"She was able to weather the storm and come out stronger than she'd ever been."


"I don't know whether to use 'then' or 'than' in this sentence."

"Can you go see whether or not the dinner is done yet?"

"Whether you want to go or not is beside the point because you have to."'

Fun Fact: A "wether" is a castrated ram

Elicit vs Illicit

This confusion most likely comes from not knowing how to correctly spell "elicit".

Elicit: to draw out a reply or reaction

Illicit: not allowed by law or rules


"In order to elicit a response from the sleeping bear, the zookeeper prodded him with a poker stick."


"How could you bring these illicit drugs into my house?"

Just remember: "Illicit" and "Illegal" both start with "I".

Loose vs Lose

"Loose" and "lose" are the bane of nearly every English teacher's existence. Students often confuse these two words because of their similar spelling and close pronunciation. "Loose" is pronounced with an "s" sound, while "lose" is usually pronounced with a "z" sound.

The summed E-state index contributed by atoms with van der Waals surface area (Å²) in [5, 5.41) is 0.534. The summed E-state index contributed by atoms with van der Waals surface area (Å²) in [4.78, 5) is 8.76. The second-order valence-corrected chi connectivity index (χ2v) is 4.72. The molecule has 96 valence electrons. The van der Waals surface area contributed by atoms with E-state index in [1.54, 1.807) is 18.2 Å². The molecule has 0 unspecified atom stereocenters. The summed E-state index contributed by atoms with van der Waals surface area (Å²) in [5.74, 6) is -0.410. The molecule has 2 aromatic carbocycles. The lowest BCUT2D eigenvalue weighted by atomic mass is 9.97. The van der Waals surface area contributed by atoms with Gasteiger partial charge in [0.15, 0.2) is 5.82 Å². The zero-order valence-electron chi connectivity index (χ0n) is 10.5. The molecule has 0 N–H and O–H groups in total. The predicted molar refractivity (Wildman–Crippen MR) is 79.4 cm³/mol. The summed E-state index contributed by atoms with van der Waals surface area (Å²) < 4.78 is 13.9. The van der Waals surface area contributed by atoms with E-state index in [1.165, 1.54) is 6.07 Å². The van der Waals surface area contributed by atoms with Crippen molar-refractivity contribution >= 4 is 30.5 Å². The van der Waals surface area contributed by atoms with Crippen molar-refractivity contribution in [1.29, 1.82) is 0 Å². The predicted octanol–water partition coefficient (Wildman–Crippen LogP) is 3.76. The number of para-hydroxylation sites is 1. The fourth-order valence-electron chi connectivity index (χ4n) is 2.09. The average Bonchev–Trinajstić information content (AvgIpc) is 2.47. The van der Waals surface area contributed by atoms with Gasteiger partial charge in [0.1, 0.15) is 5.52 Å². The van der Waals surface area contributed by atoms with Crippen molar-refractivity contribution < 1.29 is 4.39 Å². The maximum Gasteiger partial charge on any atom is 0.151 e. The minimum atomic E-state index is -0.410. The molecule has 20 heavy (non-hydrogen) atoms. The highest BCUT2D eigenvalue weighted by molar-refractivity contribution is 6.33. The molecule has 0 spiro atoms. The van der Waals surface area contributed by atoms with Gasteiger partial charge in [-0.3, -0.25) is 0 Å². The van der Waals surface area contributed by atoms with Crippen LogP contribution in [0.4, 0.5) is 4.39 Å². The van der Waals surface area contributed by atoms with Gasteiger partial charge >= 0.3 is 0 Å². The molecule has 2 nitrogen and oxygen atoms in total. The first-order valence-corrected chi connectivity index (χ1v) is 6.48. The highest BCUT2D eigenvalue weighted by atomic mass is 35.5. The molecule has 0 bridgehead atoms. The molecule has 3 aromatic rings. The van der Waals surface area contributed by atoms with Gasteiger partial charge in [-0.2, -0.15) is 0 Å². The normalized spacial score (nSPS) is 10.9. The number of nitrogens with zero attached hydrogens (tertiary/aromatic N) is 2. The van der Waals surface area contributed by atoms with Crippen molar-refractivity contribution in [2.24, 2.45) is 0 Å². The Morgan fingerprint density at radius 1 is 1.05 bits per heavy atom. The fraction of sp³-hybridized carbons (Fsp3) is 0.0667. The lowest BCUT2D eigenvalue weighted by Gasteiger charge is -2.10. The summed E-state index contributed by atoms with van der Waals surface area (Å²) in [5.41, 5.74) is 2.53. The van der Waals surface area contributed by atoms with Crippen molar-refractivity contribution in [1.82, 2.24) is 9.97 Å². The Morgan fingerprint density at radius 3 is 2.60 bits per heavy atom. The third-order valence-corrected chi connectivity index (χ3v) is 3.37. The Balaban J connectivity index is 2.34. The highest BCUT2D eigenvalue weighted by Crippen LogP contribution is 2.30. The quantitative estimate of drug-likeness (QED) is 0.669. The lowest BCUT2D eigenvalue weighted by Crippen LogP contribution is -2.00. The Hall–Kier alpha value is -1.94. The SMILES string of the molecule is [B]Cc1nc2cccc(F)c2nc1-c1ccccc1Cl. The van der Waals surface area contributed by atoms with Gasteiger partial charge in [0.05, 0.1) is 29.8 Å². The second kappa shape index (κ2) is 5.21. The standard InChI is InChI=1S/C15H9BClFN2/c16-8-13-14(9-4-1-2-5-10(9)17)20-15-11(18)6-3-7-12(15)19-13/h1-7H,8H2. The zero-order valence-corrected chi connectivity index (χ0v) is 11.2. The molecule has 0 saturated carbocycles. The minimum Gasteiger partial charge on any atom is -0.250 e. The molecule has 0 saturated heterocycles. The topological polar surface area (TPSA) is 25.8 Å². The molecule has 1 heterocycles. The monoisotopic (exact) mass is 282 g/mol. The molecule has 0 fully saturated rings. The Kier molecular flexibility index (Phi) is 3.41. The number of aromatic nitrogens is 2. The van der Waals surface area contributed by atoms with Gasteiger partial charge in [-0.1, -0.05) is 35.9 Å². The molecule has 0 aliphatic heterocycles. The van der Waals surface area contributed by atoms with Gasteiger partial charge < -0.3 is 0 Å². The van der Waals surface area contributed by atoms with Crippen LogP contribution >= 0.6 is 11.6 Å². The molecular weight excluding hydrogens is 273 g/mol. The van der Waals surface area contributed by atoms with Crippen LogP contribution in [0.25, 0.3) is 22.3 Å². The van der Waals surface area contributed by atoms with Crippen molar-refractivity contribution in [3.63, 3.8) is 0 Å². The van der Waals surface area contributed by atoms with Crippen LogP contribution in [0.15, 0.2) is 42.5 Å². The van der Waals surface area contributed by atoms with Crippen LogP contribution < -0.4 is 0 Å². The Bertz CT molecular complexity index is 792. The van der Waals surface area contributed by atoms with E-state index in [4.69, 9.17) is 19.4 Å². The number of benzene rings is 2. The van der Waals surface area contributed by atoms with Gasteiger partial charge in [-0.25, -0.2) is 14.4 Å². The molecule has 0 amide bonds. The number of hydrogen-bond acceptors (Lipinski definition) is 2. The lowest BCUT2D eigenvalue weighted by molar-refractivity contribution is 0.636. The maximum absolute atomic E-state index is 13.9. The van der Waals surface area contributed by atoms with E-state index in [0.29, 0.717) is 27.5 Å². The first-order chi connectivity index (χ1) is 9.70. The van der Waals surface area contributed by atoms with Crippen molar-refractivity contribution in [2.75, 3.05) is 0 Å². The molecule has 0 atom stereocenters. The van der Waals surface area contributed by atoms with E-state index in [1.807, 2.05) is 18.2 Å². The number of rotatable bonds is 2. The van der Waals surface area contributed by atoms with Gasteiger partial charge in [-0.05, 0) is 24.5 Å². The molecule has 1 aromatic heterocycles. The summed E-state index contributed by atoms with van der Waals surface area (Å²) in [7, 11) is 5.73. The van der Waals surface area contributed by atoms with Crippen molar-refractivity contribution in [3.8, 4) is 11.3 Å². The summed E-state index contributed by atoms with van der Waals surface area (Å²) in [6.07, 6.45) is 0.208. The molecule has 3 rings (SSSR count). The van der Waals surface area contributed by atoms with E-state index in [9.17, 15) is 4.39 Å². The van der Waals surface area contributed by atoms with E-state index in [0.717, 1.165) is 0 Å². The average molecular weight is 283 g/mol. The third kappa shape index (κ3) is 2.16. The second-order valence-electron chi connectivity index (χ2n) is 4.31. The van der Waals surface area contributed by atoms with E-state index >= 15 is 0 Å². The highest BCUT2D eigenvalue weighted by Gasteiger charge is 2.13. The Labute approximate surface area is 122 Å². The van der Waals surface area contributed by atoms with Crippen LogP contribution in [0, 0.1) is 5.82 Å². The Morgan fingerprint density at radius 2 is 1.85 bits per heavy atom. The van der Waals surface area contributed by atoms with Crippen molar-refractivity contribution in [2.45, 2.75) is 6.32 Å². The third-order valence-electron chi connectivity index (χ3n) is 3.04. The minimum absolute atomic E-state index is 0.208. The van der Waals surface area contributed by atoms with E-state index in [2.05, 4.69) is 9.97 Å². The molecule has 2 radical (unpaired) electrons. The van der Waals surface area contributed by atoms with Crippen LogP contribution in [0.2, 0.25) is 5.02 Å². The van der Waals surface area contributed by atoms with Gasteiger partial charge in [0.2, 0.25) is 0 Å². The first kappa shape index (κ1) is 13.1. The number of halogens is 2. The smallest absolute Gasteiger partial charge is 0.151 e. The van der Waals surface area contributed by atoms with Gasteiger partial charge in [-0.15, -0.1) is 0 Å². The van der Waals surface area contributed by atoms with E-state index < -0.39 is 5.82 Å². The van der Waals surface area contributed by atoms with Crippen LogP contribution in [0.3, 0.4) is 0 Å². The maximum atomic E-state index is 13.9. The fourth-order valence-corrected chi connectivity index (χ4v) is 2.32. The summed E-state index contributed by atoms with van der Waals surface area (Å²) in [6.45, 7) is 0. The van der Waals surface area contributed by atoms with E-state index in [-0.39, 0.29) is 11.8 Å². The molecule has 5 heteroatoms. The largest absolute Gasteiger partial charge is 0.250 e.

Loose: to unfasten; to set free

Lose: to be deprived of; to be unable to find


"Can you tie the horse loose, please?"


"How can you lose a horse, you idiot!"

Stationary vs Stationery

This may not be a commonly known thing because not many people write letters anymore, but there is a difference between standing still and writing materials when it comes to spelling.

Stationary: not moving

Stationery: writing materials


"When she performed the table cloth trick, the stacked glasses and plates remained stationary, much to the relief of her parents."


"When making her invitations, she had to purchase stationery from the office supplies store in town."

Principle vs Principal

Another case of similar spelling of two words that sound the same. (Bonus: What is it called when two words aren't spelled the same, but sound the same?)

Principle: a fundamental rule or belief

Principal: most important; the head of a school


"You have to stick to your principles, or people will take advantage of you."


"The principal declared that it was Spirit Week."

And easy way to remember the difference is to remember that principal has "pal" in the word, and while the principal may not have been a friend to many students, this is generally used in reference to people.

Palate vs Palette

Palate: the roof of the mouth

Palette: a board for mixing colors


"Lift the palate while singing in order to open the air ways."